Western Cape 'scaling down' vaccine rollout amid wait for next J&J batch
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Cape Town - The Western Cape Health Department said due to the wait until the delivery of the next Covid-19 Johnson & Johnson vaccine batch, they will be scaling down rollout while administering the province’s remaining allocation of these vaccines.
The province said vaccination of health-care workers, as part of Phase 1 of the Johnson & Johnson (J&J) Sisonke implementation study, is rapidly moving into the next phase – where non-patient facing but essential health-care workers will be receiving the vaccines.
The province added it was still preparing for the start of Phase 2 of the programme in May.
To date, the Western Cape has received 54 068 vaccines, as part of three tranches of deliveries through the Sisonke programme and have vaccinated 49 600 health-care workers in the province.
“Over the next few days, before and after the Easter weekend, our vaccinators will be administering the remaining allocation of these vaccines, whereafter the next consignment will be to ensure we reach the remaining health-care workers,” the health department said.
“As part of the Sisonke programme we are expecting to receive a further 15% or 30 000 doses vaccines, as part of the 200 000 allocated for the country, in the next delivery which is scheduled for the weekend of 11 April.
“With this confirmation of doses, it is estimated that the Western Cape will be able to cover 50% of health-care workers through this study.”
The department said because it was not expecting any vaccines over the Easter weekend, “several of the current vaccination sites will be scaling down – once they have administered their allocation and await the next delivery”.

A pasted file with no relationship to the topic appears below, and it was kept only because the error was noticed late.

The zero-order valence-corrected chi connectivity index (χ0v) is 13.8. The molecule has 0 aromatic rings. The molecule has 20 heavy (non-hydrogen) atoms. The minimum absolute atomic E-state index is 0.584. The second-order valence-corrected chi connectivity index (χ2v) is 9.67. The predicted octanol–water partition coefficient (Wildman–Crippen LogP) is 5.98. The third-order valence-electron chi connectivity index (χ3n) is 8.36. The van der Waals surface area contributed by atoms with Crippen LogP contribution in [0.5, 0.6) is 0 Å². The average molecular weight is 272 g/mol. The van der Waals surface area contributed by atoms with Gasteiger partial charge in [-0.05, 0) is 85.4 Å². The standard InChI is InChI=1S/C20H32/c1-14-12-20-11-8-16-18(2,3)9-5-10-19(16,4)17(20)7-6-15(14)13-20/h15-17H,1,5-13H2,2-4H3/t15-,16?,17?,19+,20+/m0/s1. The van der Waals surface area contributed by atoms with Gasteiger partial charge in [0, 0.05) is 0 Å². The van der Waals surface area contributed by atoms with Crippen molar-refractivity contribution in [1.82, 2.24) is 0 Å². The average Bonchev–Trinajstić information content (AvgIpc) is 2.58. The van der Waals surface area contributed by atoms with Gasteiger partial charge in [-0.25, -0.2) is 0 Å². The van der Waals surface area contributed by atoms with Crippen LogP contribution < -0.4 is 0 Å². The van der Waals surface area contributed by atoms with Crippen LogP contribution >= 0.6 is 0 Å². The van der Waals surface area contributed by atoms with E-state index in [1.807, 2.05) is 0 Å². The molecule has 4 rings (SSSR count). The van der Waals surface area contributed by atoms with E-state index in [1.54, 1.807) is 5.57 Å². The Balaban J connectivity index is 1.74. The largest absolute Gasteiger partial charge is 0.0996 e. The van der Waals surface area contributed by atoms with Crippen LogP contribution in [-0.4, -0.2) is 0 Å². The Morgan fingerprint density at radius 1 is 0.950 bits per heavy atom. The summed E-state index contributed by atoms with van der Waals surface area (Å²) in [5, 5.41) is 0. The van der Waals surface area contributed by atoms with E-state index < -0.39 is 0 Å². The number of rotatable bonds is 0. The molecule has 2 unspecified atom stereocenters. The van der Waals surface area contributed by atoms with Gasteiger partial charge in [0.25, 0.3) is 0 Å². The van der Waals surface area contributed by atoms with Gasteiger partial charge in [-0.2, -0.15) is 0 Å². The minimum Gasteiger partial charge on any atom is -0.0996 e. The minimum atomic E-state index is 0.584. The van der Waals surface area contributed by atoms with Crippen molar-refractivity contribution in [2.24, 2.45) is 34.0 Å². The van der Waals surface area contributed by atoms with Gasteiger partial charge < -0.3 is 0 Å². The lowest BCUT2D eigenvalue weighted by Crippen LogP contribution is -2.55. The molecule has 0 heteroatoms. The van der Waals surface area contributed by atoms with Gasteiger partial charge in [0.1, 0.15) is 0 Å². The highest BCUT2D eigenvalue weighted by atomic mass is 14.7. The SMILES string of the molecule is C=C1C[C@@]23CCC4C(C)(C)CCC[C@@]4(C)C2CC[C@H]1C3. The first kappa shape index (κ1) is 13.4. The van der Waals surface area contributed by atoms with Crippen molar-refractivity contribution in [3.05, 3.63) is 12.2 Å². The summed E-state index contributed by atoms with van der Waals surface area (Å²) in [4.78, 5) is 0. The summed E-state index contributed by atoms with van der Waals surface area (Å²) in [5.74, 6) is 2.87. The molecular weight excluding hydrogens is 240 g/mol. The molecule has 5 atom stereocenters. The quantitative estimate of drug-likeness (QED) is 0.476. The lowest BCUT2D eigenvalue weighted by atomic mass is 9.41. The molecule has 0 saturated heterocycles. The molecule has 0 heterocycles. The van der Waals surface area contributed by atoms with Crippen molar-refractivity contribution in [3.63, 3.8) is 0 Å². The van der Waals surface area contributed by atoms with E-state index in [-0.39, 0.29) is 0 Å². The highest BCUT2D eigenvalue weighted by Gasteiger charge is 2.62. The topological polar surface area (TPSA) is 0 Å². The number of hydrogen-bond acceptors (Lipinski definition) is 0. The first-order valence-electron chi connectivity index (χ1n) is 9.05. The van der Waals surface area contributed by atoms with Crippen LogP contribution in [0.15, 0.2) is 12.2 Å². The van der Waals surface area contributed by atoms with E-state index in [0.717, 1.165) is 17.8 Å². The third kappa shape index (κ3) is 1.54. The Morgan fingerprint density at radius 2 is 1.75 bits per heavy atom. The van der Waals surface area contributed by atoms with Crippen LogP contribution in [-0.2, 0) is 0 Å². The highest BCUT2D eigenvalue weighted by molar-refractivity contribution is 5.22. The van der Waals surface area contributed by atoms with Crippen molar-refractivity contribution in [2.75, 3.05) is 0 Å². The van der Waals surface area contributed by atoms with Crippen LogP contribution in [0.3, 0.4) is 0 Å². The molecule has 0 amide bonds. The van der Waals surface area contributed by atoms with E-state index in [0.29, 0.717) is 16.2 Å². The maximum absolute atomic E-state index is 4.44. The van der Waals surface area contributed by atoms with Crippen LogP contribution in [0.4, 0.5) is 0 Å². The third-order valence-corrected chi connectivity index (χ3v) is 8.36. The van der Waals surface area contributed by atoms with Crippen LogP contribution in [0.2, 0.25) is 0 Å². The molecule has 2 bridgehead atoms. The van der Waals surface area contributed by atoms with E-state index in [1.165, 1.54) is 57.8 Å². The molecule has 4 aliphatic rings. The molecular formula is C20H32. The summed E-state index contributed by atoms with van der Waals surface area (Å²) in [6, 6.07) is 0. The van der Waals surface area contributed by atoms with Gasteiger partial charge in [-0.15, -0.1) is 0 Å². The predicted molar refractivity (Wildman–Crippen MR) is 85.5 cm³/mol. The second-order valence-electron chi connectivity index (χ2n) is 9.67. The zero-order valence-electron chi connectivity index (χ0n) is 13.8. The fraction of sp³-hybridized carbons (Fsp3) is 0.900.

“This will in turn result in fewer numbers of vaccines administered per site for a few days, but this will be increased as we get the next delivery after the Easter weekend.”
The “scaling down” will, however, be temporary as head of department Dr Keith Cloete said at a weekly digital press conference this morning, that once the next batch arrived the province would be “scaling up” roll-out efforts.
Cloete said that they expect to breach the 50 000 mark today, Thursday, of those involved in the Sisonke trial.
He added that they are expecting larger quantities of the Pfizer and J&J vaccines to arrive from April going into May and thereafter beginning Phase 2.
DA MPL Mireille Wenger, who is chairperson of the Covid-19 Oversight Committee in the Western Cape legislature, lashed out over the “leftover” vaccine batches the country has been receiving.
“We were informed by the provincial health department that these vaccines come in batches from leftovers from other clinical trials around the world. This is why receipt of vaccines remains so slow.
“The report from the provincial department of health shows that only 50% of the Western Cape’s health-care workers are set to be vaccinated through the Sisonke programme. And although we are hopeful to receive Pfizer vaccines by early April, this misses the national deadline for vaccination of healthcare workers,” Wenger said.
The Sisonke study will conclude at the end of April, said Prof Glenda Gray, co-principal investigator of the study.
The study was launched on February 17 to help speed up the plan, while an application for commercial use of the J&J shot was being finalised.
The study aims to vaccinate half a million health-care workers, out of an estimated 1.5 million in South Africa, by the end of April, says Gray, with the national vaccine roll-out programme expected to pick up where Sisonke leaves off.
“I am incredibly proud of the work that the study team has done to execute this. The teams have been working 24/7. We hope to conclude the Sisonke 3b open study by the end of April when the last 200 000 doses come in on the 10th of April,” she said.
Meanwhile in the Western Cape, the training of vaccinators continues with 4 436 vaccinators having already registered and 2 326 have completed the training.
The health department added it was regularly looking at ways to increase the pool of vaccinators and was currently exploring the possibility of getting on-board student vaccinators to supplement capacity at sites, “which will be required as we move into the next phases of the vaccination programme”.
*Additional reporting by Rudolph Nkgadima.